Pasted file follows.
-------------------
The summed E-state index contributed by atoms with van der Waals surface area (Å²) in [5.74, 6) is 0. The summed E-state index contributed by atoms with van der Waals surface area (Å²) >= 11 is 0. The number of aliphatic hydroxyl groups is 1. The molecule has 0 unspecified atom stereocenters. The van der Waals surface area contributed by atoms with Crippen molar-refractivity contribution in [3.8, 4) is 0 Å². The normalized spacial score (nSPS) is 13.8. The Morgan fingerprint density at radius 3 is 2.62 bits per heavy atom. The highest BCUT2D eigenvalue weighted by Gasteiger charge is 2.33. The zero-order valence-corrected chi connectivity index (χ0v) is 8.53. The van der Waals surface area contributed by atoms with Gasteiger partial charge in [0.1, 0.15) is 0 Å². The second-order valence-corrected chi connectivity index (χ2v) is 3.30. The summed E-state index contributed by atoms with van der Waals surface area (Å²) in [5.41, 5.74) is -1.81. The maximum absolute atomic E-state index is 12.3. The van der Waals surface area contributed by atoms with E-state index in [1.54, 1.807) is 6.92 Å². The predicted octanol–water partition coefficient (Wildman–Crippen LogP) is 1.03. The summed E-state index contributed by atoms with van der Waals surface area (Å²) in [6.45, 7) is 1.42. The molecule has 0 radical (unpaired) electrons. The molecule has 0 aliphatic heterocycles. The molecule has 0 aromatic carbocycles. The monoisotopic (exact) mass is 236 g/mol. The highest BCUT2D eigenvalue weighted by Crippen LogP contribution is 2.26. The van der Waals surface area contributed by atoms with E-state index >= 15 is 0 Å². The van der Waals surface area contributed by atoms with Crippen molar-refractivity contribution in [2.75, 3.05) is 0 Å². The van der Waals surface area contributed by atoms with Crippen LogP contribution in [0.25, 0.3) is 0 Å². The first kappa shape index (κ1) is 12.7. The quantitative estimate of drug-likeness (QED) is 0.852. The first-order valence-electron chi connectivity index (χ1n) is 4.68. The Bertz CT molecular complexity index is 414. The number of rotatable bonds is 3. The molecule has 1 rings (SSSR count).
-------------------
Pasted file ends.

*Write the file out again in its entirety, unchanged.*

The summed E-state index contributed by atoms with van der Waals surface area (Å²) in [5.74, 6) is 0. The summed E-state index contributed by atoms with van der Waals surface area (Å²) >= 11 is 0. The number of aliphatic hydroxyl groups is 1. The molecule has 0 unspecified atom stereocenters. The van der Waals surface area contributed by atoms with Crippen molar-refractivity contribution in [3.8, 4) is 0 Å². The normalized spacial score (nSPS) is 13.8. The Morgan fingerprint density at radius 3 is 2.62 bits per heavy atom. The highest BCUT2D eigenvalue weighted by Gasteiger charge is 2.33. The zero-order valence-corrected chi connectivity index (χ0v) is 8.53. The van der Waals surface area contributed by atoms with Gasteiger partial charge in [0.1, 0.15) is 0 Å². The second-order valence-corrected chi connectivity index (χ2v) is 3.30. The summed E-state index contributed by atoms with van der Waals surface area (Å²) in [5.41, 5.74) is -1.81. The maximum absolute atomic E-state index is 12.3. The van der Waals surface area contributed by atoms with E-state index in [1.54, 1.807) is 6.92 Å². The predicted octanol–water partition coefficient (Wildman–Crippen LogP) is 1.03. The summed E-state index contributed by atoms with van der Waals surface area (Å²) in [6.45, 7) is 1.42. The molecule has 0 radical (unpaired) electrons. The molecule has 0 aliphatic heterocycles. The molecule has 0 aromatic carbocycles. The monoisotopic (exact) mass is 236 g/mol. The highest BCUT2D eigenvalue weighted by Crippen LogP contribution is 2.26. The van der Waals surface area contributed by atoms with E-state index >= 15 is 0 Å². The van der Waals surface area contributed by atoms with Crippen molar-refractivity contribution in [2.75, 3.05) is 0 Å². The van der Waals surface area contributed by atoms with Crippen LogP contribution in [0.25, 0.3) is 0 Å². The first kappa shape index (κ1) is 12.7. The quantitative estimate of drug-likeness (QED) is 0.852. The first-order valence-electron chi connectivity index (χ1n) is 4.68. The Bertz CT molecular complexity index is 414. The number of rotatable bonds is 3. The molecule has 1 rings (SSSR count).